A worthy concept brought low by abrasive style and slapdash organization.

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THE MAN WHO TALKS TO DOGS

THE STORY OF AMERICA’S WILD DOGS AND THEIR UNLIKELY SAVIOR

Feral dogs have their day in this overextended exploration of East St. Louis and its #1 Dog Lover.

News flash: packs of wild dogs are roaming America’s inner cities. Journalist Roth discovered this fact while profiling local fixture Randy Grim for the St. Louis Riverfront Times. Driving a beat-up VW bus, maniacally devoted to the unclaimed canines, and possessed of a catalogue of germ phobias that prevents him from eating at buffets or touching escalator handrails, Grim surely seemed a likely subject for a newspaper profile. But Roth has stretched what could have been an engaging feature essay into something that can’t quite hold its own weight. She begins well enough, if melodramatically, taking the reader along with Grim as he prowls abandoned lots on a snowy night. He pounds up staircases and slips on the ice while an uncomprehending animal attempts to escape its hunter, who illustrates all the while the qualities needed (patience, fearlessness) for a job nobody wants. Grim then recalls his first rescue (which landed him with 13 puppies needing to be fed with an eyedropper every two hours for weeks) and the effect of his new obsession on family and friends. With trademark newspaper prose—the sentence fragment, the one-sentence paragraph, the particular affection for “gray” as a descriptor—Roth clatters her way through Grim’s stalking of one particular pack and his efforts to publicize the plight of the abandoned animals. Along the way, she drops in lessons on the likely evolution of domesticated dogs, the prevalence of dog-fighting, the formation of pack mentality, and the thought processes of wild and domesticated dogs.

A worthy concept brought low by abrasive style and slapdash organization.

Pub Date: Dec. 1, 2002

ISBN: 0-312-28397-0

Page Count: 256

Publisher: Dunne/St. Martin's

Review Posted Online: May 20, 2010

Kirkus Reviews Issue: Sept. 15, 2002

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Stricter than, say, Bergen Evans or W3 ("disinterested" means impartial — period), Strunk is in the last analysis...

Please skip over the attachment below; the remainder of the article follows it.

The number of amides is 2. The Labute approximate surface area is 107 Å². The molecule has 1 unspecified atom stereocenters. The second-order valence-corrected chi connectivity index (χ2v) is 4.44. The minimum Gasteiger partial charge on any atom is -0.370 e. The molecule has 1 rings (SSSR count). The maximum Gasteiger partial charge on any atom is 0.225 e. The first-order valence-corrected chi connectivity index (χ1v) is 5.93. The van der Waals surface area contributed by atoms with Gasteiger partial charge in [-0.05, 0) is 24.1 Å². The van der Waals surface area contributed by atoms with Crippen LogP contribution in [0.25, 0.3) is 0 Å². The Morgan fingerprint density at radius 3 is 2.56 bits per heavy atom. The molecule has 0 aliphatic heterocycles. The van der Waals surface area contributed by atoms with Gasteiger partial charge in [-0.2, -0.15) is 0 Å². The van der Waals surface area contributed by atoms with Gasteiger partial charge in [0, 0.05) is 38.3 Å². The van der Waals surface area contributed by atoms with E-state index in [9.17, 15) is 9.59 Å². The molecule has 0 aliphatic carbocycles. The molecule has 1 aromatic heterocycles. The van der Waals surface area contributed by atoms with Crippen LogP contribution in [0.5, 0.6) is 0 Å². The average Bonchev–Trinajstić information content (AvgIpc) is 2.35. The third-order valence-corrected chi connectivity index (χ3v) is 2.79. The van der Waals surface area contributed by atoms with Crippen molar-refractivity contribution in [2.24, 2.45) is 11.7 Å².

THE ELEMENTS OF STYLE

50TH ANNIVERSARY EDITION

Privately published by Strunk of Cornell in 1918 and revised by his student E. B. White in 1959, that "little book" is back again with more White updatings.

Stricter than, say, Bergen Evans or W3 ("disinterested" means impartial — period), Strunk is in the last analysis (whoops — "A bankrupt expression") a unique guide (which means "without like or equal").

Pub Date: May 15, 1972

ISBN: 0205632645

Page Count: 105

Publisher: Macmillan

Review Posted Online: Oct. 28, 2011

Kirkus Reviews Issue: May 1, 1972

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DEAR MR. HENSHAW

Possibly inspired by the letters Cleary has received as a children's author, this begins with second-grader Leigh Botts' misspelled fan letter to Mr. Henshaw, whose fictitious book itself derives from the old take-off title Forty Ways W. Amuse a Dog. Soon Leigh is in sixth grade and bombarding his still-favorite author with a list of questions to be answered and returned by "next Friday," the day his author report is due. Leigh is disgruntled when Mr. Henshaw's answer comes late, and accompanied by a set of questions for Leigh to answer. He threatens not to, but as "Mom keeps nagging me about your dumb old questions" he finally gets the job done—and through his answers Mr. Henshaw and readers learn that Leigh considers himself "the mediumest boy in school," that his parents have split up, and that he dreams of his truck-driver dad driving him to school "hauling a forty-foot reefer, which would make his outfit add up to eighteen wheels altogether. . . . I guess I wouldn't seem so medium then." Soon Mr. Henshaw recommends keeping a diary (at least partly to get Leigh off his own back) and so the real letters to Mr. Henshaw taper off, with "pretend," unmailed letters (the diary) taking over. . . until Leigh can write "I don't have to pretend to write to Mr. Henshaw anymore. I have learned to say what I think on a piece of paper." Meanwhile Mr. Henshaw offers writing tips, and Leigh, struggling with a story for a school contest, concludes "I think you're right. Maybe I am not ready to write a story." Instead he writes a "true story" about a truck haul with his father in Leigh's real past, and this wins praise from "a real live author" Leigh meets through the school program. Mr. Henshaw has also advised that "a character in a story should solve a problem or change in some way," a standard juvenile-fiction dictum which Cleary herself applies modestly by having Leigh solve his disappearing lunch problem with a burglar-alarmed lunch box—and, more seriously, come to recognize and accept that his father can't be counted on. All of this, in Leigh's simple words, is capably and unobtrusively structured as well as valid and realistic. From the writing tips to the divorced-kid blues, however, it tends to substitute prevailing wisdom for the little jolts of recognition that made the Ramona books so rewarding.

Pub Date: Aug. 22, 1983

ISBN: 143511096X

Page Count: 133

Publisher: Morrow/HarperCollins

Review Posted Online: Oct. 16, 2011

Kirkus Reviews Issue: Aug. 1, 1983

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